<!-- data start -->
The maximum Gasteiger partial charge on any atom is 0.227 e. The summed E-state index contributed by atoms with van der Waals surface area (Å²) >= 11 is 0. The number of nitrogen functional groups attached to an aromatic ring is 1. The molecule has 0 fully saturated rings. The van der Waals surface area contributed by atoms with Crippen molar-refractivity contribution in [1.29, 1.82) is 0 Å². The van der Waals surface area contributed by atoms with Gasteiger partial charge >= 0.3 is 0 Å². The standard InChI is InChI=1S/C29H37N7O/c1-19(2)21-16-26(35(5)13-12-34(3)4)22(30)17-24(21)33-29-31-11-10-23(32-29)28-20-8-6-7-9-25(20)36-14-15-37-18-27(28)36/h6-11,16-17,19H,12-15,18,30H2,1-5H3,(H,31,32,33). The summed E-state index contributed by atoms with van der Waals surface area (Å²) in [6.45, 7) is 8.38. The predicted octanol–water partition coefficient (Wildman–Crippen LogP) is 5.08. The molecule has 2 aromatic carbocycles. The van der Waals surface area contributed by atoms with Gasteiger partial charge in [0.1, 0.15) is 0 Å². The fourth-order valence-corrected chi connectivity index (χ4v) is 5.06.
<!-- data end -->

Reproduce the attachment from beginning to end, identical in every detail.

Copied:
The maximum Gasteiger partial charge on any atom is 0.227 e. The summed E-state index contributed by atoms with van der Waals surface area (Å²) >= 11 is 0. The number of nitrogen functional groups attached to an aromatic ring is 1. The molecule has 0 fully saturated rings. The van der Waals surface area contributed by atoms with Crippen molar-refractivity contribution in [1.29, 1.82) is 0 Å². The van der Waals surface area contributed by atoms with Gasteiger partial charge >= 0.3 is 0 Å². The standard InChI is InChI=1S/C29H37N7O/c1-19(2)21-16-26(35(5)13-12-34(3)4)22(30)17-24(21)33-29-31-11-10-23(32-29)28-20-8-6-7-9-25(20)36-14-15-37-18-27(28)36/h6-11,16-17,19H,12-15,18,30H2,1-5H3,(H,31,32,33). The summed E-state index contributed by atoms with van der Waals surface area (Å²) in [6.45, 7) is 8.38. The predicted octanol–water partition coefficient (Wildman–Crippen LogP) is 5.08. The molecule has 2 aromatic carbocycles. The van der Waals surface area contributed by atoms with Gasteiger partial charge in [0.1, 0.15) is 0 Å². The fourth-order valence-corrected chi connectivity index (χ4v) is 5.06.